The longer a person has diabetes, the higher their chances of developing diabetic eye disease (retinopathy). If left untreated, diabetic retinopathy can lead to blindness. Prolonged periods of high blood sugar levels cause damage to the small blood vessels in the retina at the back of the eye. These blood vessels initially become leaky, and then may become blocked off. This causes hemorrhages (spots of blood) and exudates (proteins) from the blood vessels on to the retina. It may also cause swelling, known as oedema of the retina. People with diabetes are 40% more likely to suffer from glaucoma than people without diabetes. The longer someone has had diabetes, the more common glaucoma is. People with diabetes are 60% more likely to develop cataracts.

About half of all people with diabetes have some form of nerve damage. It is more common in those who have had the disease for a number of years. Nerve damage from diabetes is called diabeticneuropathy. There are various types of nerve damage. One is sensorimotor neuropathy, or peripheral neuropathy. This can cause tingling, pain, numbness, or weakness in your feet and hands. Another is called autonomic neuropathy. This type can lead to: digestive problems (nausea, vomiting, diarrhea, or constipation), problems with how well your bladder works, problems having sex, dizziness or faintness, loss of the typical warning signs of a heart attack, etc. People with diabetes can also have what is called focal neuropathy . In this kind of nerve damage, a nerve or a group of nerves is affected, causing sudden weakness or pain. It can lead to double vision, a paralysis on one side of the face called Bell's palsy, or pain in the front of the thigh or other parts of the body.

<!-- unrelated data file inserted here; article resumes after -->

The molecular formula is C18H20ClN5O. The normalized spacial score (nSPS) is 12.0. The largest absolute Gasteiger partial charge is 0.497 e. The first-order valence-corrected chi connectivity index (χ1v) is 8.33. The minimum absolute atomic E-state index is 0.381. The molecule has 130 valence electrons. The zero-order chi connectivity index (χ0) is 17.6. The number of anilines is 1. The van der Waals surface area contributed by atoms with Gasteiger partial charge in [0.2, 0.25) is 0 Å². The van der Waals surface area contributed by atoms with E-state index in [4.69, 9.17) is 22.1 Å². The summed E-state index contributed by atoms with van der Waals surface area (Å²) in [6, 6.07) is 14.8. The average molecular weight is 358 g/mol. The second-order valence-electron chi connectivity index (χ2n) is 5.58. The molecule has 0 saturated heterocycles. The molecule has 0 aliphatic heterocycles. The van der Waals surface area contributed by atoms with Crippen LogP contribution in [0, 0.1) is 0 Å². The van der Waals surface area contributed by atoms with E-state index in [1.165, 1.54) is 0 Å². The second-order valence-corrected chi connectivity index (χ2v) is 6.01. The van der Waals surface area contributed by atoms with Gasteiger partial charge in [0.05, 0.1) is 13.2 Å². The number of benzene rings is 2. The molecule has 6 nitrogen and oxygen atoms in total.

People with diabetes can develop many different foot problems. Even ordinary problems can get worse and lead to serious complications. Foot problems most often happen when there is nerve damage which results in loss of feeling in your feet. Poor blood flow or changes in the shape of your feet or toes may also cause problems. Diabetes can cause changes in the skin of your feet. At times your feet may become very dry. The skin may peel and crack. The problem is that the nerves that control the oil and moisture in your feet no longer work. Poor circulation can make your foot less able to fight infection and to heal. Diabetes causes blood vessels of the foot and leg to narrow and harden. People with diabetes are far more likely to have a foot or leg amputated than other people. The problem? Many people with diabetes have artery disease, which reduces blood flow to the feet. Also, many people with diabetes have nerve disease, which reduces sensation. Together, these problems make it easy to get ulcers and infections that may lead to amputation.